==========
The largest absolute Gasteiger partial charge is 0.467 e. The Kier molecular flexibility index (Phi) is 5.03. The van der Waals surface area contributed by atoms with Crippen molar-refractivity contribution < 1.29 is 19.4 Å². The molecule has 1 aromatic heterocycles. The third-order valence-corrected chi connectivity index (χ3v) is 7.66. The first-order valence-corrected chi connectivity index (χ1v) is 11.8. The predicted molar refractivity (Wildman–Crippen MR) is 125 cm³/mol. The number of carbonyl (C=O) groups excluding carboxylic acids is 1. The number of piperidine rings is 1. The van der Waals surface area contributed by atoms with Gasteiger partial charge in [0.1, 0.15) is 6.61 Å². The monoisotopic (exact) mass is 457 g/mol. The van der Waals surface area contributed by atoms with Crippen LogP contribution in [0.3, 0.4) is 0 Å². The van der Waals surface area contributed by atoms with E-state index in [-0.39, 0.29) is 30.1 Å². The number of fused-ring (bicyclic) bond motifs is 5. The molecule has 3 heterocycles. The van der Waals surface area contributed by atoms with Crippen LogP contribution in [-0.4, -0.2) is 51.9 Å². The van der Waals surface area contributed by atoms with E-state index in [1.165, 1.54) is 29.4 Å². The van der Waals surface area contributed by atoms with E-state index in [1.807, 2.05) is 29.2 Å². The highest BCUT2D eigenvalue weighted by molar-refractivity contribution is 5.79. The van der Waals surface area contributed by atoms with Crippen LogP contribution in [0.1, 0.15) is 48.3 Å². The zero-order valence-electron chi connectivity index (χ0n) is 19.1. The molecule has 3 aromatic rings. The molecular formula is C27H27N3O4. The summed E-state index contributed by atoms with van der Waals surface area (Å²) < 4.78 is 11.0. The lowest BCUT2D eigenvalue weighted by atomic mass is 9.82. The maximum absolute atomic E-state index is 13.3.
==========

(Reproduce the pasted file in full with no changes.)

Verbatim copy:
The largest absolute Gasteiger partial charge is 0.467 e. The Kier molecular flexibility index (Phi) is 5.03. The van der Waals surface area contributed by atoms with Crippen molar-refractivity contribution < 1.29 is 19.4 Å². The molecule has 1 aromatic heterocycles. The third-order valence-corrected chi connectivity index (χ3v) is 7.66. The first-order valence-corrected chi connectivity index (χ1v) is 11.8. The predicted molar refractivity (Wildman–Crippen MR) is 125 cm³/mol. The number of carbonyl (C=O) groups excluding carboxylic acids is 1. The number of piperidine rings is 1. The van der Waals surface area contributed by atoms with Gasteiger partial charge in [0.1, 0.15) is 6.61 Å². The monoisotopic (exact) mass is 457 g/mol. The van der Waals surface area contributed by atoms with Crippen LogP contribution in [0.3, 0.4) is 0 Å². The van der Waals surface area contributed by atoms with E-state index in [-0.39, 0.29) is 30.1 Å². The number of fused-ring (bicyclic) bond motifs is 5. The molecule has 3 heterocycles. The van der Waals surface area contributed by atoms with Crippen LogP contribution in [-0.4, -0.2) is 51.9 Å². The van der Waals surface area contributed by atoms with E-state index in [1.165, 1.54) is 29.4 Å². The van der Waals surface area contributed by atoms with E-state index in [1.807, 2.05) is 29.2 Å². The highest BCUT2D eigenvalue weighted by molar-refractivity contribution is 5.79. The van der Waals surface area contributed by atoms with Crippen LogP contribution in [0.1, 0.15) is 48.3 Å². The zero-order valence-electron chi connectivity index (χ0n) is 19.1. The molecule has 3 aromatic rings. The molecular formula is C27H27N3O4. The summed E-state index contributed by atoms with van der Waals surface area (Å²) < 4.78 is 11.0. The lowest BCUT2D eigenvalue weighted by atomic mass is 9.82. The maximum absolute atomic E-state index is 13.3.